In the beginning of our tour we went under the Mathematical Bridge, which is part of Queen's College. The Mathematical Bridge is pretty famous because of the story that goes along with it. Supposedly, the bridge was designed by Isaac Newton and was constructed with no bolts, using on the force of gravity to hold it all together. Some engineering students were instructed to dismantle the bridge and rebuild the bridge using Newton's technique. Unfortunately, they were unsuccessful and weren't able to get it put back together without using bolts. The Mathematical Bridge now has metal bolts holding it together. Once we passed under the bridge, the colleges were everywhere--St. Catherine's College, King's College, Trinity College, St. John's College and Magdalene College. King's College Chapel is the most famous landmark in Cambridge. It was designed and built by Henry VIII.The rest of the tour was filled with libraries, student accomodation buildings and all the other buildings that make up the college backs. Once our tour was over, we had plenty of time to explore Cambridge before we had to catch the train back to Epsom. We walked around and took pictures of just about every building, statue and archway that we could find. Here is the Holy Sepulchre Round Church. It was built in 1130, which makes it the oldest building in Cambridge! Cambridge is such a fascinating town--so much history, beautiful views and stories to go along with just about every building, church and alleyway. Definitely a great way to spend our second weekend in England!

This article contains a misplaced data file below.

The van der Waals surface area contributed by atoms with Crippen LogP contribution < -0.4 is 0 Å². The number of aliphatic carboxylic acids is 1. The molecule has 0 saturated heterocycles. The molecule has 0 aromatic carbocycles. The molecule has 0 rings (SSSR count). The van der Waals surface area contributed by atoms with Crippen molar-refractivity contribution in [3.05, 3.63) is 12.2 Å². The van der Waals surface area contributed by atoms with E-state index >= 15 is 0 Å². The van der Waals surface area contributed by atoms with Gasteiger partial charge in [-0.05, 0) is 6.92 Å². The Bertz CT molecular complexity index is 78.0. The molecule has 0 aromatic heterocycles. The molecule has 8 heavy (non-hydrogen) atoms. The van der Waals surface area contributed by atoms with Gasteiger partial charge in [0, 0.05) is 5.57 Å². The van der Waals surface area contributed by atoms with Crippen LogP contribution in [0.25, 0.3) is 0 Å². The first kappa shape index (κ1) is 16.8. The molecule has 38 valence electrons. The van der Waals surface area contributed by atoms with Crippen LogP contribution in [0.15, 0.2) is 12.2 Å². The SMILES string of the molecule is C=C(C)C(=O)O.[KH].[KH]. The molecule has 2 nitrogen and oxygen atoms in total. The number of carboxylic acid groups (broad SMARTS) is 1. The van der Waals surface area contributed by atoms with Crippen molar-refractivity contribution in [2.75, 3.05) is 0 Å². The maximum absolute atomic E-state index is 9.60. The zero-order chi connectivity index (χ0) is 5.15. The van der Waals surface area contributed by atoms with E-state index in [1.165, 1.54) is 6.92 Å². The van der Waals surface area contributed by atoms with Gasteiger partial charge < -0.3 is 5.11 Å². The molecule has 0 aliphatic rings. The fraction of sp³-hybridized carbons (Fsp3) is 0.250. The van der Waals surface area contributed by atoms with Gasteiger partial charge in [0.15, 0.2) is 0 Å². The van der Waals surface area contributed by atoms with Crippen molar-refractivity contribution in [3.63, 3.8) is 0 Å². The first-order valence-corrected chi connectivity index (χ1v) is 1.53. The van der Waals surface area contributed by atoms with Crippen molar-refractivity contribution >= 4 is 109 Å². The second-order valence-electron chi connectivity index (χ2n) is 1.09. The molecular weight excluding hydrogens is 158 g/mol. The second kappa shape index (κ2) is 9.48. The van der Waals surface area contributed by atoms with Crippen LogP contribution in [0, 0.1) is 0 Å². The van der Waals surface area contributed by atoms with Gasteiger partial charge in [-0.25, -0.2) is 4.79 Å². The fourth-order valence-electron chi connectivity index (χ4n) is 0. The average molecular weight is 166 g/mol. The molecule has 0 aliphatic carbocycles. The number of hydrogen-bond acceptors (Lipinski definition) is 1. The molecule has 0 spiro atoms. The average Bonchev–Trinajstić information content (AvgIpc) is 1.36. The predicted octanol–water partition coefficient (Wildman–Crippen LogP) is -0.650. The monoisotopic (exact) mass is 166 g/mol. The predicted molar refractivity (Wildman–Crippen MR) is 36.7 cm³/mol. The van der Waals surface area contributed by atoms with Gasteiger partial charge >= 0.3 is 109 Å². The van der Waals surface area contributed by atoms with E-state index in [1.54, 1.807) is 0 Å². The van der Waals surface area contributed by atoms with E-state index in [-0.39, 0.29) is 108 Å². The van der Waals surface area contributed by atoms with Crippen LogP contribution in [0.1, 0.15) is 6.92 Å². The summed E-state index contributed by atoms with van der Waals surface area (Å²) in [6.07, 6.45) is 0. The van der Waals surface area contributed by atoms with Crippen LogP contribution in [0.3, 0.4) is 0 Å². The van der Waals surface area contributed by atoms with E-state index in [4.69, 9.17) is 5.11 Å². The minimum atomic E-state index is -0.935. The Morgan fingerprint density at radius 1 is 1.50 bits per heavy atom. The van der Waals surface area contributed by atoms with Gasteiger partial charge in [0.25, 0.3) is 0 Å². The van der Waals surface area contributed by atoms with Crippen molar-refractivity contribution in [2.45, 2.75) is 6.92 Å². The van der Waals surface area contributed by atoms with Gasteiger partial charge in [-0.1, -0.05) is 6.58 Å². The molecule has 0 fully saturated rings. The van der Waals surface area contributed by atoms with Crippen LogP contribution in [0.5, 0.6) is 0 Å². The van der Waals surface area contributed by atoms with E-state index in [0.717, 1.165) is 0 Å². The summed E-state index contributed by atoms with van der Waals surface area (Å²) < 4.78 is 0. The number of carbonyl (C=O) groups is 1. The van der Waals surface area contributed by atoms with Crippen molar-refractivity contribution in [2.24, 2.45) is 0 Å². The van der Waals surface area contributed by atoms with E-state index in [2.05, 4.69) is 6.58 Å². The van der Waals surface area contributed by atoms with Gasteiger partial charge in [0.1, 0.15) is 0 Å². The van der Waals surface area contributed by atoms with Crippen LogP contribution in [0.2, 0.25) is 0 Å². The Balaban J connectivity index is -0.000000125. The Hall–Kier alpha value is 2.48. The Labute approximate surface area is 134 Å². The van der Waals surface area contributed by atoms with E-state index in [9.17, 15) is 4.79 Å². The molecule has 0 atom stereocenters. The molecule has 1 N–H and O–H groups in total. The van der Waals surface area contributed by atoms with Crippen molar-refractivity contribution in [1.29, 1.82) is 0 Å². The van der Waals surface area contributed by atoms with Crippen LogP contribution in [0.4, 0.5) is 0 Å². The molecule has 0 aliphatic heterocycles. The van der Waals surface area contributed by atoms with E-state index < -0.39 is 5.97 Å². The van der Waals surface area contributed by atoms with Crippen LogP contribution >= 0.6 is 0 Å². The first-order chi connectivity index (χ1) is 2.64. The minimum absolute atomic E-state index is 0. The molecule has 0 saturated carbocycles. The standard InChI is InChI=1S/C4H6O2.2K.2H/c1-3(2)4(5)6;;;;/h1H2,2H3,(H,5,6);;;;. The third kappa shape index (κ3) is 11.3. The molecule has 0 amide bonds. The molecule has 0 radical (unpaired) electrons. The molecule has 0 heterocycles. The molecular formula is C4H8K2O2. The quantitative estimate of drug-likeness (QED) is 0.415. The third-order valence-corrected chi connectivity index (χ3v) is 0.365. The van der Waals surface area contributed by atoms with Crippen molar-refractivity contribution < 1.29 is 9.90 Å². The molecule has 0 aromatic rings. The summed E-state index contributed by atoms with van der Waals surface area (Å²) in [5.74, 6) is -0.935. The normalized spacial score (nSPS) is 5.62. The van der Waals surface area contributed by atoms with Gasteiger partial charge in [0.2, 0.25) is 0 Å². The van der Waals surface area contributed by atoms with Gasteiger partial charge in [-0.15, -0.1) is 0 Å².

Saturday, April 2, 2011 Today we bought train tickets for a get-a-way to Cambridge. Cambridge is about two hours north of Epsom so we made sure to get to the train station pretty early so we could have a full day to explore Cambridge. We left the apartment a little later than we wanted to so we ran pretty much the whole way to the station...we arrived with two minutes to spare! The first train from Epsom to Vauxhall was on-time with no engineering work so we were pretty excited. A lot of train lines and underground lines do engineering work on the weekends so the commuters aren't bothered during the week but it makes traveling rough for everyone on the weekend. The train staff told us the way to travel so we would get away from all the lines that were being worked on. We got off at Vauxhall and headed to the Victoria underground line. We ran from the Vauxhall station to the Victoria underground line and we made it just before the doors closed. The train didn't take off though...instead, the conductor came over the speakers and informed all the passengers that there was a fire brigade inspecting a suspicious situation and that the Victoria line was experiencing severe, severe delays. We then pulled out our map and tried to reroute us to King's Cross Station, which is where we needed to catch the train that was heading to Cambridge. We hurried back upstairs so we could choose a different line but the North line and the Central were closed completely and the Victoria line was suspended. The information help at the train station told us to wait out the suspension so we headed back downstairs to the train. Pretty quickly after we got there, the conductor told us that the train would be ending at the next stop, Victoria Station, which was still 5 stops away from where we wanted to go. Once arriving at Victoria Station we started looking into different ways to get there but because there were still so many issues with the underground, it made alternative routes very difficult. Finally after running back and forth in between Circle line East and Circle line West trying to get on the next available train, we hear over the speakers that the Victoria line is now open. We ran from the Circle underground, upstairs to the Victoria line, down the stairs to the underground platform and safely planted our bums on a seat. After all the running around, we finally made it to King's Cross Station. From King's Cross our train was already there so we made ourselves comfortable and enjoyed the next 60 minutes of no running! We arrived in Cambridge and the sights were everywhere! The first thing we noticed was the huge parking area for bikes. Cambridge is definitely the cute college town with everyone on bikes. We headed from the station and towards the center of Cambridge. Cambridge is most famously known for Cambridge University, which is a group of old colleges in the town that make up the University. The oldest college, Petershouse, is about 1,200 years old...amazing, huh? There is definitely some history to be learned in Cambridge. Here is a picture of Jason at one of the many old churches that we found in Cambridge. Our first stop was the Fitzwilliam Museum is filled with art, medieval history, armour and statues. The museum was amazing but the building that held it all was even more eye-catching. It was unbelieveable! We finally made our way to the center of town and we bargained with a gentlemen for a punting tour down the River Cam. Punting is where someone stands on the back of a wooden boat and sticks a 16 foot pole down into the river and pushes off the river bottom. The punt is then used as a way to steer the boat, depending on which side of the boat the punt is dragged. I'm so glad that we made an attempt to go punting because it was awesome. The river had a very "Venice-feel" to it and it was such a beautiful day to be on the river. The tour that we went on was the college backs tour and it was very interesting to learn all the history that was in the universities.